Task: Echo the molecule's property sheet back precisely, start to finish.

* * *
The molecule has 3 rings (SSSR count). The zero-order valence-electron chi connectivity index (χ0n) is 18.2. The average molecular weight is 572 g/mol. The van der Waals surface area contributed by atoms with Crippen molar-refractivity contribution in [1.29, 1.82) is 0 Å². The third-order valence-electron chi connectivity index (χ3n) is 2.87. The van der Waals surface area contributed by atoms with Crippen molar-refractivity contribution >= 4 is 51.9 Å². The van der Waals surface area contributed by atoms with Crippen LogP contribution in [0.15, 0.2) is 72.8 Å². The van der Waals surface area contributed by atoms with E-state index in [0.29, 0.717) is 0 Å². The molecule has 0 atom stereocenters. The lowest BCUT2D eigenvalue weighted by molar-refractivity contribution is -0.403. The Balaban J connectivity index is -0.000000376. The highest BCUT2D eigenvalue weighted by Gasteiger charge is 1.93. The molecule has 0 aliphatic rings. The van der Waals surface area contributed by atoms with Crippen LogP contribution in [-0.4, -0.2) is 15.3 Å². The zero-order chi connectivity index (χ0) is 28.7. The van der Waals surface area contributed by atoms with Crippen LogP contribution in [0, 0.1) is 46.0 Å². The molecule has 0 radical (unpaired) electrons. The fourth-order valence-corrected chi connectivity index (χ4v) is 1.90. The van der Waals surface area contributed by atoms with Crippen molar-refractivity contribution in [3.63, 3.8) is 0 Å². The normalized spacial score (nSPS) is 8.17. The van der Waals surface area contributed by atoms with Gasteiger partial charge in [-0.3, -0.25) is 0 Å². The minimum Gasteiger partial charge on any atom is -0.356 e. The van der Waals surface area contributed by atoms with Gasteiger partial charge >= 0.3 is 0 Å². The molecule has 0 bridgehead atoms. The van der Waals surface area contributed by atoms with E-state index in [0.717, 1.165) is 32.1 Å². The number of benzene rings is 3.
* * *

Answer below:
The molecule has 3 rings (SSSR count). The zero-order valence-electron chi connectivity index (χ0n) is 18.2. The average molecular weight is 572 g/mol. The van der Waals surface area contributed by atoms with Crippen molar-refractivity contribution in [1.29, 1.82) is 0 Å². The third-order valence-electron chi connectivity index (χ3n) is 2.87. The van der Waals surface area contributed by atoms with Crippen molar-refractivity contribution >= 4 is 51.9 Å². The van der Waals surface area contributed by atoms with Crippen LogP contribution in [0.15, 0.2) is 72.8 Å². The van der Waals surface area contributed by atoms with E-state index in [0.29, 0.717) is 0 Å². The molecule has 0 atom stereocenters. The lowest BCUT2D eigenvalue weighted by molar-refractivity contribution is -0.403. The Balaban J connectivity index is -0.000000376. The highest BCUT2D eigenvalue weighted by Gasteiger charge is 1.93. The molecule has 0 aliphatic rings. The van der Waals surface area contributed by atoms with Crippen LogP contribution in [-0.4, -0.2) is 15.3 Å². The zero-order chi connectivity index (χ0) is 28.7. The van der Waals surface area contributed by atoms with Crippen LogP contribution in [0, 0.1) is 46.0 Å². The molecule has 0 radical (unpaired) electrons. The fourth-order valence-corrected chi connectivity index (χ4v) is 1.90. The van der Waals surface area contributed by atoms with Crippen molar-refractivity contribution in [3.63, 3.8) is 0 Å². The normalized spacial score (nSPS) is 8.17. The van der Waals surface area contributed by atoms with Gasteiger partial charge in [-0.3, -0.25) is 0 Å². The minimum Gasteiger partial charge on any atom is -0.356 e. The van der Waals surface area contributed by atoms with Gasteiger partial charge >= 0.3 is 0 Å². The molecule has 0 bridgehead atoms. The van der Waals surface area contributed by atoms with E-state index in [0.717, 1.165) is 32.1 Å². The number of benzene rings is 3.